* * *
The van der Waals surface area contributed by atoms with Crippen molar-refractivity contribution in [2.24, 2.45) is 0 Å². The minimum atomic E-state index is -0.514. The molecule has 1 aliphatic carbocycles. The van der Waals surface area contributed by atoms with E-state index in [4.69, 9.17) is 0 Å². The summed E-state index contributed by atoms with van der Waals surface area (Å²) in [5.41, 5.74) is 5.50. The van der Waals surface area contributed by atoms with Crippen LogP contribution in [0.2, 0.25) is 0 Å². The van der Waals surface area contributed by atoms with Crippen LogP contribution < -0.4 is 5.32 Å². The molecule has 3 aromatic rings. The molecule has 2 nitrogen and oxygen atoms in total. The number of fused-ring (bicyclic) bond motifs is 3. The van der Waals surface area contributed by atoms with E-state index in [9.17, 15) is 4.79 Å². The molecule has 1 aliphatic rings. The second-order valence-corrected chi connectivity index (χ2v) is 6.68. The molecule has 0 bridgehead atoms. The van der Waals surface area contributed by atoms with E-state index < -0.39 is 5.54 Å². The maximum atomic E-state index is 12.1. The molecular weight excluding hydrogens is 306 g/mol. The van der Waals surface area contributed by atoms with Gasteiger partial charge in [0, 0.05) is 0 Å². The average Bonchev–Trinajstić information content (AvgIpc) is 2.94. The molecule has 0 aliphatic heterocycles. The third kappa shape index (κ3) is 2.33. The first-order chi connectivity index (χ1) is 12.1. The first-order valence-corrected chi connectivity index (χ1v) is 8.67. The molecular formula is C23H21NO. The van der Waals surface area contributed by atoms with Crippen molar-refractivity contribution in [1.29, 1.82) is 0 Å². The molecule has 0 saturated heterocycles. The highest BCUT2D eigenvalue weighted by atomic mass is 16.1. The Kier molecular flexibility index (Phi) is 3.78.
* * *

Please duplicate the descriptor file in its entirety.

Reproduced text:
The van der Waals surface area contributed by atoms with Crippen molar-refractivity contribution in [2.24, 2.45) is 0 Å². The minimum atomic E-state index is -0.514. The molecule has 1 aliphatic carbocycles. The van der Waals surface area contributed by atoms with E-state index in [4.69, 9.17) is 0 Å². The summed E-state index contributed by atoms with van der Waals surface area (Å²) in [5.41, 5.74) is 5.50. The van der Waals surface area contributed by atoms with Crippen LogP contribution in [0.2, 0.25) is 0 Å². The van der Waals surface area contributed by atoms with Crippen LogP contribution < -0.4 is 5.32 Å². The molecule has 3 aromatic rings. The molecule has 2 nitrogen and oxygen atoms in total. The number of fused-ring (bicyclic) bond motifs is 3. The van der Waals surface area contributed by atoms with E-state index in [9.17, 15) is 4.79 Å². The molecule has 1 aliphatic rings. The second-order valence-corrected chi connectivity index (χ2v) is 6.68. The molecule has 0 bridgehead atoms. The van der Waals surface area contributed by atoms with E-state index < -0.39 is 5.54 Å². The maximum atomic E-state index is 12.1. The molecular weight excluding hydrogens is 306 g/mol. The van der Waals surface area contributed by atoms with Gasteiger partial charge in [0, 0.05) is 0 Å². The average Bonchev–Trinajstić information content (AvgIpc) is 2.94. The molecule has 0 aliphatic heterocycles. The third kappa shape index (κ3) is 2.33. The first-order chi connectivity index (χ1) is 12.1. The first-order valence-corrected chi connectivity index (χ1v) is 8.67. The molecular formula is C23H21NO. The van der Waals surface area contributed by atoms with Crippen molar-refractivity contribution in [1.29, 1.82) is 0 Å². The molecule has 0 saturated heterocycles. The highest BCUT2D eigenvalue weighted by atomic mass is 16.1. The Kier molecular flexibility index (Phi) is 3.78.